Eligible Illinoisans enjoy many options and plenty of reasons to vote early in the March 17 primary.

“This will be the biggest election of my tenure,” Rock Island County Clerk Karen Kinney told FarmWeek. “We’re hopeful we have a heavy turnout.”

Kinney, fellow county clerk Don Gray of Sangamon County and Illinois State Board of Elections spokesperson Matt Dietrich encouraged early voting. “Even-year presidential elections are gold standard elections with the highest turnout,” Gray said.

Dietrich added turnout “is always up there (for presidential elections), and we have a highly controversial Democratic primary.” Plus, the ballot includes every Illinois congressional member and state representative and 20 state senators.

Just in time, Illinois settled on Jan. 23 uncertainty about the state’s Democratic presidential ballot after an objection about candidate Michael Bloomberg was withdrawn, Dietrich said.

Early voting starts Feb. 6 and ends March 16.

In Illinois, eligible residents must be at least 18 and have lived in their precinct at least 30 days before the Election Day. Seventeen-year-olds may register and vote in the primary only if they will turn 18 on or before the day of the General Election.

Not sure if you’re registered? Find out here.

Illinois offers online voter registration. Click here to learn more. 

To register online, an individual must supply an Illinois driver’s license or state identification number, the date the license or identification was issued, birthdate and the last four numbers of his or her Social Security number. For the primary, online voter registration closes at 11:59 p.m. March 1.

Individuals also may register at a local election authority office. Contact those authorities for location and business hours.

Illinois also offers motor voter register for people getting or renewing a traditional driver’s license by phone or mail. People not registered in Illinois may answer “yes” to a voter question on the license application and receive a registration packet by mail.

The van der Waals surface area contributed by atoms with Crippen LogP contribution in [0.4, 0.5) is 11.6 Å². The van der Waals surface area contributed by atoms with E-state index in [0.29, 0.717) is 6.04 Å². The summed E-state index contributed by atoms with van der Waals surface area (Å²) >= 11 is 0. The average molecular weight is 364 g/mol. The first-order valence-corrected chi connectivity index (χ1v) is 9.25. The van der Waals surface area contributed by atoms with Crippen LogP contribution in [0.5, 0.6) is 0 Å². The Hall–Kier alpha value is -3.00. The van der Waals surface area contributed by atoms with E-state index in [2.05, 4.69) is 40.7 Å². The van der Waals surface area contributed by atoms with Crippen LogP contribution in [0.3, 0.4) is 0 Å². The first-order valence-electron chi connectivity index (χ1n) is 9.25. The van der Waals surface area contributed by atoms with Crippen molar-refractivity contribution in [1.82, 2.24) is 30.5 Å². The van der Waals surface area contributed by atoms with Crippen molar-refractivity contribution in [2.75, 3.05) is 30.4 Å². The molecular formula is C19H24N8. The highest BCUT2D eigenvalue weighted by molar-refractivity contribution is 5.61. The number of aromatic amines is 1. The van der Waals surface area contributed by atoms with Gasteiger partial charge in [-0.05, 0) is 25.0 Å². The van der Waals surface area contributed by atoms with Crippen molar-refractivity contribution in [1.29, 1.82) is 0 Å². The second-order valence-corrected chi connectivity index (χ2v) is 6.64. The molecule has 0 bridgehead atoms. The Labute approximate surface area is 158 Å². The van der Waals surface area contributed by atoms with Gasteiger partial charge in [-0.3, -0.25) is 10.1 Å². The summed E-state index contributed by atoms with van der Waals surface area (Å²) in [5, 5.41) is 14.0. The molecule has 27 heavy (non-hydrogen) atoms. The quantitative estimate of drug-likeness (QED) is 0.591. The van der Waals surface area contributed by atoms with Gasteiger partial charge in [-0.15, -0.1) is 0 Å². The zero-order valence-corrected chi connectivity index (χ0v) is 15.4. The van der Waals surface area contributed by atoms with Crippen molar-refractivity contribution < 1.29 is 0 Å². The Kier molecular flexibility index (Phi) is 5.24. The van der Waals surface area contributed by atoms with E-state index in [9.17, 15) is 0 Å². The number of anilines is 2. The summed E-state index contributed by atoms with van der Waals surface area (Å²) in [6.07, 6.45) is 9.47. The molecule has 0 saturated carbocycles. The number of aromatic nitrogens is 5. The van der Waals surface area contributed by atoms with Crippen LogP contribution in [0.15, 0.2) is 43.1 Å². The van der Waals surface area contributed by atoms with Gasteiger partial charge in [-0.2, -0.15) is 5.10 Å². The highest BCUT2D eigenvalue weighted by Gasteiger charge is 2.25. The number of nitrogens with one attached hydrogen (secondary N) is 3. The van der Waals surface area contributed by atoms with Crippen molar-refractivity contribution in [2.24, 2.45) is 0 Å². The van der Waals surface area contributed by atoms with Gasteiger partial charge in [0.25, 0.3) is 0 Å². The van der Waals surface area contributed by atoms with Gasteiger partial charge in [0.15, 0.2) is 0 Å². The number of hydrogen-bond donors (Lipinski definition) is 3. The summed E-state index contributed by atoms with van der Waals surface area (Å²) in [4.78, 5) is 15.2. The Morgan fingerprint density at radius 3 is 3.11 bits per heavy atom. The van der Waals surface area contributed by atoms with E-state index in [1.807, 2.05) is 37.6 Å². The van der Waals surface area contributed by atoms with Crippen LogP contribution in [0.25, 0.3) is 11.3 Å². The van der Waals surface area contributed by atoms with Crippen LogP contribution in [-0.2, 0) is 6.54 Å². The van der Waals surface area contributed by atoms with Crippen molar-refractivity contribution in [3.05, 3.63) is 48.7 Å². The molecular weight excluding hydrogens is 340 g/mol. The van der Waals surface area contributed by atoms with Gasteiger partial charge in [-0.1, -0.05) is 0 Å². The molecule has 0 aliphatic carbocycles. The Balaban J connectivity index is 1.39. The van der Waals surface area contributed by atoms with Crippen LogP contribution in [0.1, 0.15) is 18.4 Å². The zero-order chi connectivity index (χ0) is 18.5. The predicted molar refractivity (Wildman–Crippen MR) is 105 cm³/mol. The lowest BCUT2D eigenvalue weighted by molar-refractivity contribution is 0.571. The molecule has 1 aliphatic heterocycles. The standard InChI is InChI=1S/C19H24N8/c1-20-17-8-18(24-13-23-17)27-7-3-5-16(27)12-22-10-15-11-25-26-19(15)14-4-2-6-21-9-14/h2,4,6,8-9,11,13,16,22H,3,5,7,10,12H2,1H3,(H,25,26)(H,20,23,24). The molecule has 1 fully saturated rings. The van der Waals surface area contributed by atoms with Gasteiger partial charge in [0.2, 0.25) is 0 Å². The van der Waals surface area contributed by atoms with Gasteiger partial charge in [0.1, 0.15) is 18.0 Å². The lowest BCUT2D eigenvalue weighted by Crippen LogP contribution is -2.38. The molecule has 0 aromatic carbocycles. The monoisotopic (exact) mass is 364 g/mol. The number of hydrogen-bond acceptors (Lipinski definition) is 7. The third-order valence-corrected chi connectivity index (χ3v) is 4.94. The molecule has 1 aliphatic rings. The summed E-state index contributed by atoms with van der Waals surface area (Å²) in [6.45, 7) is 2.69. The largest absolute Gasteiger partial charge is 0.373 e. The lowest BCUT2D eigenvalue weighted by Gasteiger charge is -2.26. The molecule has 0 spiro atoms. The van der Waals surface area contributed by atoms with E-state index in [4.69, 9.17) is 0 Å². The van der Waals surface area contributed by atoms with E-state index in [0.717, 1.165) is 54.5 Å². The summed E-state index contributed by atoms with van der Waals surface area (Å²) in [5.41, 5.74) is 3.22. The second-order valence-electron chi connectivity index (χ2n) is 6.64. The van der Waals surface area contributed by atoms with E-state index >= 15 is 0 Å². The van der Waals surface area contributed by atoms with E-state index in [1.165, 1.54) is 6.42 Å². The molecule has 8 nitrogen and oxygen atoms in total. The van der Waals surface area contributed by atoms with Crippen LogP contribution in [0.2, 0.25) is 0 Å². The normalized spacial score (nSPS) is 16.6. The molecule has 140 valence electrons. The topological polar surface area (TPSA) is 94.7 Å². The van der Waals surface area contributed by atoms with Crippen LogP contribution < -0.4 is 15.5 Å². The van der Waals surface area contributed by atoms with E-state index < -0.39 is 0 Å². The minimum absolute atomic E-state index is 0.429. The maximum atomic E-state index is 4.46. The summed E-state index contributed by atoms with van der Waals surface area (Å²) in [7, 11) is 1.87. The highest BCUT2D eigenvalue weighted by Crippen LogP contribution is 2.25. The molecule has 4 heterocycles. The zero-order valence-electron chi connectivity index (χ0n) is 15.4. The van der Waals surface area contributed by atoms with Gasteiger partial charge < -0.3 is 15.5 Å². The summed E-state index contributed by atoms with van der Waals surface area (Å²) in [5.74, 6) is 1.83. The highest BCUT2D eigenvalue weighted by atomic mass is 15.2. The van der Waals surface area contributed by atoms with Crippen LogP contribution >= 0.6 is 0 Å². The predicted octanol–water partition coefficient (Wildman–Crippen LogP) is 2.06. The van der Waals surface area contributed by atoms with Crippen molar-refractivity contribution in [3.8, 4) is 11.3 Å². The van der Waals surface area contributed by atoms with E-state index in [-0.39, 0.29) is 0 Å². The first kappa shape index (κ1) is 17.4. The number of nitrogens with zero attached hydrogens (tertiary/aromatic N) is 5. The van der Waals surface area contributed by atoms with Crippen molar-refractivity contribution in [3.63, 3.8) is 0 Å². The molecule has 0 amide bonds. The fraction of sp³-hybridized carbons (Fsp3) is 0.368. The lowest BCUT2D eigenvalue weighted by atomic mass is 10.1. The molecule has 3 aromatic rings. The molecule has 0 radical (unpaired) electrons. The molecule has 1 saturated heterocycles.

If you renew your license online, you may register to vote and receive a registration packet by mail or visit the state Board of Elections online voter registration site.

Illinois offers options for voting early in the office of a local election authority and temporary locations. Check with local authorities for polling places and early voting hours.

Grace period registration and voting starts Feb. 18 and ends March 16. Once registered during the grace period, a voter casts a ballot at the election authority’s office or a specifically designated location.

Residents may also request to vote by absentee ballot by applying to the election authority in the jurisdiction where they’re registered.

Given the expected heavy turnout, some local election authorities have trouble finding enough judges for each polling place. Dietrich explained election judges receive training that is “pretty basic.” He encouraged interested individuals, including eligible high school students, to contact their local election authorities for information.

In Rock Island County, Kinney said five to six judges are needed for each of 38 voting centers. Eligible primary election judges must be currently registered to vote in the county, speak and read English, declare their political party affiliation and attend one of three February training sessions. On election day, the polls open at 5 a.m. and close around 7 p.m.

Sangamon County “has been fairly blessed with a good pool of election judges to pull from ... and has not had the struggle of rural counties,” Gray said.

In his county, high school students have served successfully as election judges, and local election authorities work with county district administrations, Gray said. Eligible students must be juniors or seniors, have a 3.0 grade point average, parental and school administration permission, and complete a form and training.

In Sangamon County, student election judges help as election day registrars with same-day voter registration, which requires computer research and uploading information on the cloud, Gray said. Students also serve as election judges.

Gray enthusiastically supported the students’ involvement and learning about the democratic process. They “learn citizens play a role in the fair system to elect our leaders, and they can be a part of it,” he said.